In the survey of public opinion, the top ten were:
Johnson & Johnson
I took the list and ranked the 50 according to the amount of cause marketing that I’m aware of from each company.
- 0 meant that I had never seen any cause marketing from them.
- 1 meant I’m aware of cause marketing promotions about once a year.
- 2 meant I’m aware of perhaps two cause marketing promotions a year.
- 3 meant I’m aware of perhaps monthly cause marketing promotions in a year.
- 4 meant I’m aware of the company’s cause marketing as often as once a week
- 5 meant I'm aware of cause marketing from the company on a daily basis.
In my ranking a clear majority… 31 out of the 50… did at least some cause marketing. I ranked three companies as a number five; Campbell’s, General Mills, and by virtue of their IM promotion, Microsoft. No company got a four, but 12 companies got a 3, six companies got a 2 and 10 companies got a one.
Among the top 10, I ranked only two companies as a zero. I don’t recall ever seeing cause marketing from Levi Strauss or UPS. Berkshire Hathaway, a conglomerate, got a ranking of 2 based in its ownership of Dairy Queen. Most of the other nonconsumer companies like Deere, Sun Microsystems, Boeing and others got a zero.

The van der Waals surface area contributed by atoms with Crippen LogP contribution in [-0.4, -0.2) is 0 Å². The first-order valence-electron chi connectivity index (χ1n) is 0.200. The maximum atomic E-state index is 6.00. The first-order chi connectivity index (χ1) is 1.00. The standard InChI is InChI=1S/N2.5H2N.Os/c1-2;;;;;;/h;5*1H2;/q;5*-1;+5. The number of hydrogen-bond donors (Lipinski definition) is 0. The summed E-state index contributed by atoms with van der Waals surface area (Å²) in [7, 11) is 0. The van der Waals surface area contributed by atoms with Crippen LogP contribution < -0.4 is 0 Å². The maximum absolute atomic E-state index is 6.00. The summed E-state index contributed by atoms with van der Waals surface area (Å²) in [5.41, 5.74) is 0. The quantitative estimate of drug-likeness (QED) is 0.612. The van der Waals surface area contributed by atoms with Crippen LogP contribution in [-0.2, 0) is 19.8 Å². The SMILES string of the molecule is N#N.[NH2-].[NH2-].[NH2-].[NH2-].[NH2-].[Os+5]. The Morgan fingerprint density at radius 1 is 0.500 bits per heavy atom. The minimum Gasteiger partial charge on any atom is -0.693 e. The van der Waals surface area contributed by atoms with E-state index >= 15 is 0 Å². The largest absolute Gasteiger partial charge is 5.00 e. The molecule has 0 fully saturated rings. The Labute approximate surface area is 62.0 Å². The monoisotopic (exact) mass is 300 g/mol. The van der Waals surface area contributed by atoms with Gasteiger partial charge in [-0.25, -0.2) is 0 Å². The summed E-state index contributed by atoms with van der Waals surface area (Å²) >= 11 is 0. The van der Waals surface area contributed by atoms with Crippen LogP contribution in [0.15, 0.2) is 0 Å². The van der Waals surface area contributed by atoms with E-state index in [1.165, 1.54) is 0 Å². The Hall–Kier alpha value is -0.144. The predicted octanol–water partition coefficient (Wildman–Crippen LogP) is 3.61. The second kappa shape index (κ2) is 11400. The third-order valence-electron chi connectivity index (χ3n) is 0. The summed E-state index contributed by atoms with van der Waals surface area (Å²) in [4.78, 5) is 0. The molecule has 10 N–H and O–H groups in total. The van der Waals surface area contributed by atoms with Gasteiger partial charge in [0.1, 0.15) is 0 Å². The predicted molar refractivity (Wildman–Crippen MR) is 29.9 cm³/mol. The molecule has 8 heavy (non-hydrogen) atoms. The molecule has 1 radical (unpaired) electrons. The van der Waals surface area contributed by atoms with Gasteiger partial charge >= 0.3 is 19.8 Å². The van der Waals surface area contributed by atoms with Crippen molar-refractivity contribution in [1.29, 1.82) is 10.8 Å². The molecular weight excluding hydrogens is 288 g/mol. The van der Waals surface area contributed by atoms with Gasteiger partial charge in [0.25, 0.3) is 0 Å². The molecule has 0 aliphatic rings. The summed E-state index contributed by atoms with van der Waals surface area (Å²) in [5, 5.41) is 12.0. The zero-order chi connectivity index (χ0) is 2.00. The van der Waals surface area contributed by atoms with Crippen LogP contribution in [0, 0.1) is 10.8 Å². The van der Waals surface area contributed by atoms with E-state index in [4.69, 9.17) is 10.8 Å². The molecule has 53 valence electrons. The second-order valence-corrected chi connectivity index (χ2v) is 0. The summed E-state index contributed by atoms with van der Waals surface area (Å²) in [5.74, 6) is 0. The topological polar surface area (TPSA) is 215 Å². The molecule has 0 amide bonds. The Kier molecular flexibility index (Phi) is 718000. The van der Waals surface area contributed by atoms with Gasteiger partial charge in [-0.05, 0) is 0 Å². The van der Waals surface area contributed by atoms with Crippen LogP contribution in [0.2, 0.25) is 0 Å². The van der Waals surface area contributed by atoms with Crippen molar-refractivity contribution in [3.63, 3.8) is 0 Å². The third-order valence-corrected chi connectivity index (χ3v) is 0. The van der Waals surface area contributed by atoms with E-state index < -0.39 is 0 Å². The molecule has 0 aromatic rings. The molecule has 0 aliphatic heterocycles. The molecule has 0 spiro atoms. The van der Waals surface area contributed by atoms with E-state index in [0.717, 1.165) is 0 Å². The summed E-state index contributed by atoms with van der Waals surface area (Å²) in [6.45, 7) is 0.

Plainly my rankings are imperfect. It could well be that Levi Strauss, UPS and the 17 companies I gave a ranking of 0 to in fact do cause marketing that I’m just unaware of. Although I think it's more likely that I'm more aware of cause marketing than the average member of the public.
Certainly I could have inflated the amount of cause marketing I attribute to some of the companies on the list.
But for me the take-home is clear: three out of five US companies with the best corporate reputations in the public eye do some cause marketing as do eight out of the top 10. Three out of the top 10, do cause marketing continously.
If you would like a copy of my ranking or would like to rank them yourself, email me at aldenkeene @ gmail . com and I'll send you the excel spreadsheet.